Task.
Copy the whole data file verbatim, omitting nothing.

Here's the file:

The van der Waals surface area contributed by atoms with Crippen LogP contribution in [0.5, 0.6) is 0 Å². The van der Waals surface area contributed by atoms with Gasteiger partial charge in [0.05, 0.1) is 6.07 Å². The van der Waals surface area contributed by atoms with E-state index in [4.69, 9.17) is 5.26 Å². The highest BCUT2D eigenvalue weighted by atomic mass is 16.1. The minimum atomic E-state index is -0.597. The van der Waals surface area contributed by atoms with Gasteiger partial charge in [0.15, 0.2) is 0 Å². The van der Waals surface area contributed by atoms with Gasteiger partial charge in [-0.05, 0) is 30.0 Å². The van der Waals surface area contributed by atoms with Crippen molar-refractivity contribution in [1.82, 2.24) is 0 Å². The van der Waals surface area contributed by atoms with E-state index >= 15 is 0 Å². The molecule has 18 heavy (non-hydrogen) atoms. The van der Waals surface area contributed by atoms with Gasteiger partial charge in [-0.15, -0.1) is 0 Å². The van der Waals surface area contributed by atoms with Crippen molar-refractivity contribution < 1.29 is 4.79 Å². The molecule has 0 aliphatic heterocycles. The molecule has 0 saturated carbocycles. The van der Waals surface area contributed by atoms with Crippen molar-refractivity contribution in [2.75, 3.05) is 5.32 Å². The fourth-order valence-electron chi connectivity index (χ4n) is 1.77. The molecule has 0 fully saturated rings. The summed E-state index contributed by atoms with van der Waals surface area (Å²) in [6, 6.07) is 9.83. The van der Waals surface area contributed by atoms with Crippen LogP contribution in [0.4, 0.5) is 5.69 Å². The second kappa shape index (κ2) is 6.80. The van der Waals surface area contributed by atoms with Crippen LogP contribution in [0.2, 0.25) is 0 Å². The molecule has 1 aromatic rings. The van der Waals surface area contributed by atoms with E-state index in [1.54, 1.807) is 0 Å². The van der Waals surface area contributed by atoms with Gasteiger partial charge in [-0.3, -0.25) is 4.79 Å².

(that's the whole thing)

The van der Waals surface area contributed by atoms with Crippen LogP contribution in [0.5, 0.6) is 0 Å². The van der Waals surface area contributed by atoms with Gasteiger partial charge in [0.05, 0.1) is 6.07 Å². The van der Waals surface area contributed by atoms with E-state index in [4.69, 9.17) is 5.26 Å². The highest BCUT2D eigenvalue weighted by atomic mass is 16.1. The minimum atomic E-state index is -0.597. The van der Waals surface area contributed by atoms with Gasteiger partial charge in [0.15, 0.2) is 0 Å². The van der Waals surface area contributed by atoms with Gasteiger partial charge in [-0.05, 0) is 30.0 Å². The van der Waals surface area contributed by atoms with Crippen molar-refractivity contribution in [1.82, 2.24) is 0 Å². The van der Waals surface area contributed by atoms with E-state index >= 15 is 0 Å². The molecule has 18 heavy (non-hydrogen) atoms. The van der Waals surface area contributed by atoms with Gasteiger partial charge in [-0.15, -0.1) is 0 Å². The van der Waals surface area contributed by atoms with Crippen molar-refractivity contribution < 1.29 is 4.79 Å². The molecule has 0 aliphatic heterocycles. The molecule has 0 saturated carbocycles. The van der Waals surface area contributed by atoms with Crippen molar-refractivity contribution in [2.75, 3.05) is 5.32 Å². The fourth-order valence-electron chi connectivity index (χ4n) is 1.77. The molecule has 0 fully saturated rings. The summed E-state index contributed by atoms with van der Waals surface area (Å²) in [6, 6.07) is 9.83. The van der Waals surface area contributed by atoms with Crippen LogP contribution in [0.4, 0.5) is 5.69 Å². The second kappa shape index (κ2) is 6.80. The van der Waals surface area contributed by atoms with Crippen LogP contribution in [0.2, 0.25) is 0 Å². The molecule has 1 aromatic rings. The van der Waals surface area contributed by atoms with E-state index in [1.54, 1.807) is 0 Å². The van der Waals surface area contributed by atoms with Gasteiger partial charge in [-0.3, -0.25) is 4.79 Å².